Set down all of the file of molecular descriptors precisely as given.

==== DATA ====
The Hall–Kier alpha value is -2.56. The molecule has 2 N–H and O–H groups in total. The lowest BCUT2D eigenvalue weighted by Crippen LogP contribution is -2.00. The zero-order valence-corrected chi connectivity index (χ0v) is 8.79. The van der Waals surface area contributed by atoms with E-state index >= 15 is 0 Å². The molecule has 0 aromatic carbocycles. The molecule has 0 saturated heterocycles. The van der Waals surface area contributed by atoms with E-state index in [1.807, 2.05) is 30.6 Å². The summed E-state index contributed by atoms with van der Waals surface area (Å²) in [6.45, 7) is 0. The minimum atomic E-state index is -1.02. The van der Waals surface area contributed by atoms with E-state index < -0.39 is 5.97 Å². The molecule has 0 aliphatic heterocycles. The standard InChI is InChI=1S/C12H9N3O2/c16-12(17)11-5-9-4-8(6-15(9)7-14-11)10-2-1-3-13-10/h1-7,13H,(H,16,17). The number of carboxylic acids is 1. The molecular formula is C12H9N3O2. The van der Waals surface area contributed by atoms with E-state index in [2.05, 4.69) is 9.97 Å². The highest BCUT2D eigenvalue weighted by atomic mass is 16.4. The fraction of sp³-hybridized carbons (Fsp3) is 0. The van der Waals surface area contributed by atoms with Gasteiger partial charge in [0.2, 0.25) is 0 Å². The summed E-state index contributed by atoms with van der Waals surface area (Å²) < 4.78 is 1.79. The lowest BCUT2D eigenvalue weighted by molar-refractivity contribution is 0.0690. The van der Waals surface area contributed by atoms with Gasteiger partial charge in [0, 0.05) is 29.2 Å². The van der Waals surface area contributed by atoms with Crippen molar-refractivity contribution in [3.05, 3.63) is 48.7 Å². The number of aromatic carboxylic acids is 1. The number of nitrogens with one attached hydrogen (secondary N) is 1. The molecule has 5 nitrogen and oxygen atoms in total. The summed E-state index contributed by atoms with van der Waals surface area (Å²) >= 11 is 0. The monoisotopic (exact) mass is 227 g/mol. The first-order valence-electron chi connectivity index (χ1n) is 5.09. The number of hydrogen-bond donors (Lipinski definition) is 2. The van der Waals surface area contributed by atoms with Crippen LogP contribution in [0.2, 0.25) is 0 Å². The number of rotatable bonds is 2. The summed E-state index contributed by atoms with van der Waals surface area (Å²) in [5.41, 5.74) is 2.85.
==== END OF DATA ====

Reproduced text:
The Hall–Kier alpha value is -2.56. The molecule has 2 N–H and O–H groups in total. The lowest BCUT2D eigenvalue weighted by Crippen LogP contribution is -2.00. The zero-order valence-corrected chi connectivity index (χ0v) is 8.79. The van der Waals surface area contributed by atoms with E-state index >= 15 is 0 Å². The molecule has 0 aromatic carbocycles. The molecule has 0 saturated heterocycles. The van der Waals surface area contributed by atoms with E-state index in [1.807, 2.05) is 30.6 Å². The summed E-state index contributed by atoms with van der Waals surface area (Å²) in [6.45, 7) is 0. The minimum atomic E-state index is -1.02. The van der Waals surface area contributed by atoms with E-state index < -0.39 is 5.97 Å². The molecule has 0 aliphatic heterocycles. The standard InChI is InChI=1S/C12H9N3O2/c16-12(17)11-5-9-4-8(6-15(9)7-14-11)10-2-1-3-13-10/h1-7,13H,(H,16,17). The number of carboxylic acids is 1. The molecular formula is C12H9N3O2. The van der Waals surface area contributed by atoms with E-state index in [2.05, 4.69) is 9.97 Å². The highest BCUT2D eigenvalue weighted by atomic mass is 16.4. The fraction of sp³-hybridized carbons (Fsp3) is 0. The van der Waals surface area contributed by atoms with Gasteiger partial charge in [0.2, 0.25) is 0 Å². The summed E-state index contributed by atoms with van der Waals surface area (Å²) < 4.78 is 1.79. The lowest BCUT2D eigenvalue weighted by molar-refractivity contribution is 0.0690. The van der Waals surface area contributed by atoms with Gasteiger partial charge in [0, 0.05) is 29.2 Å². The van der Waals surface area contributed by atoms with Crippen molar-refractivity contribution in [3.05, 3.63) is 48.7 Å². The number of aromatic carboxylic acids is 1. The number of nitrogens with one attached hydrogen (secondary N) is 1. The molecule has 5 nitrogen and oxygen atoms in total. The summed E-state index contributed by atoms with van der Waals surface area (Å²) >= 11 is 0. The monoisotopic (exact) mass is 227 g/mol. The first-order valence-electron chi connectivity index (χ1n) is 5.09. The number of hydrogen-bond donors (Lipinski definition) is 2. The van der Waals surface area contributed by atoms with Crippen LogP contribution in [0.2, 0.25) is 0 Å². The number of rotatable bonds is 2. The summed E-state index contributed by atoms with van der Waals surface area (Å²) in [5.41, 5.74) is 2.85.